Nearly all of the factual submissions of both parties in this case are directed to the issue of selectivity in the membership admission process. The defendants have submitted the affidavit of the president of the local Eagles Club, Donald J. Hofner. Mr. Hofner avers that membership requirements and the procedure for membership application are contained in the "Statutes of the Fraternal Order of Eagles." Those statutes, which are annexed to Mr. Hofner's affidavit, include the following requirements: (1) "[e]very applicant for membership in any Local Aerie shall be recommended by two members of the Order"; (2) "[n]o person shall be eligible to be elected to membership in any Local Aerie unless such person is a male, is of good moral character, and believes in the existence of a Supreme Being, . . ."; (3) "[n]o application for membership shall be considered if the applicant shall not reside within the jurisdiction of the Aerie to which such application is submitted"; (4) "[e]ach person desiring to become a member of an Aerie must properly fill out and sign an application . .;" (5) "[a]ll applications for membership . . . shall be referred to the Investigating Committee"; and (6) "[a]fter the report of the Investigating Committee is submitted, the application shall be voted upon, and, if elected, the Aerie may proceed with the initiation of the applicant."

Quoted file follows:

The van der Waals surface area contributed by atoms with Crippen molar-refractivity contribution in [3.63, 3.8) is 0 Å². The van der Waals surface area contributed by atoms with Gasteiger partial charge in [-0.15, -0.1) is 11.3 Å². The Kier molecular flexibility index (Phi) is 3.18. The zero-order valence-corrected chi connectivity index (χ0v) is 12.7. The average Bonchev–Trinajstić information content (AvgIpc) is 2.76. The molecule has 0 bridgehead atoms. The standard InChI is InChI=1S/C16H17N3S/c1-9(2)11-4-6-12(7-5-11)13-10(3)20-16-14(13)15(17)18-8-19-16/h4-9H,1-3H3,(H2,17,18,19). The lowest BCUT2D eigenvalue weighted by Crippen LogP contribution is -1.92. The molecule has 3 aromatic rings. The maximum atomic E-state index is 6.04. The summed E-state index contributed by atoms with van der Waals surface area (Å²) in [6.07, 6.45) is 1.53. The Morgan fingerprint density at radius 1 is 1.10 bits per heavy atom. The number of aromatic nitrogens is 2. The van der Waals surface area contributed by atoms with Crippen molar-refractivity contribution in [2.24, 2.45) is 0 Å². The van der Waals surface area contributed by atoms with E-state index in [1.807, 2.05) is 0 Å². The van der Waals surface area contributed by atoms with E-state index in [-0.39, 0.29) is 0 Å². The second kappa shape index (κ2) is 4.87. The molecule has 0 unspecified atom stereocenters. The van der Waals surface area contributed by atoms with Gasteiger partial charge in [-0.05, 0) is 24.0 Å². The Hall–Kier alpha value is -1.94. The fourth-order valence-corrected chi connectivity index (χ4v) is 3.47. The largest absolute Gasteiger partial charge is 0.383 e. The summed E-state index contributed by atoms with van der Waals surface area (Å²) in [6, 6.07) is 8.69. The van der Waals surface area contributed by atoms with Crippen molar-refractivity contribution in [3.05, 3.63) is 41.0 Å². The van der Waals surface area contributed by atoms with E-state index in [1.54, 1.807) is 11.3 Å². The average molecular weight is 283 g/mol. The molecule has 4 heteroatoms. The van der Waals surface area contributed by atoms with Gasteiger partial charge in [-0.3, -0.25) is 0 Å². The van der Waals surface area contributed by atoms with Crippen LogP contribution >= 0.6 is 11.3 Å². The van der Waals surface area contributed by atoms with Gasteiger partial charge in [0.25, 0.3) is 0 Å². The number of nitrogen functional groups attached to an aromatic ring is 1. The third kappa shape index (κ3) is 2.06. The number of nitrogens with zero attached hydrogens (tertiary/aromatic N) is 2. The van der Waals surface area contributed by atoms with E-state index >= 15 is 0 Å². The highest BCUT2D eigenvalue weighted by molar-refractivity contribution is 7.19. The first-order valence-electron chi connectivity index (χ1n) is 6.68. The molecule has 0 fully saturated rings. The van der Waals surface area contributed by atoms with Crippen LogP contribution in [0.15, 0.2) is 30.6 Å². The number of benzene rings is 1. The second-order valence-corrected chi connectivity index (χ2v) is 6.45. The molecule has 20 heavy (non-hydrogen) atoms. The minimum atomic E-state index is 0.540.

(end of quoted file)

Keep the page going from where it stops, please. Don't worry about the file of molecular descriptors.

On the basis of these provisions, Mr. Hofner avers "[t]hat the membership has complete control over the admission of applicants for membership and selection by the membership of new members by a blackball system through which individual members can accept or reject an applicant for membership."

The selective admission process which is ostensibly provided by the portions of the Eagles Club statute quoted above stands in stark contrast to the admission process that the government claims the Eagles Club actually uses. The following points are illustrative of this contrast.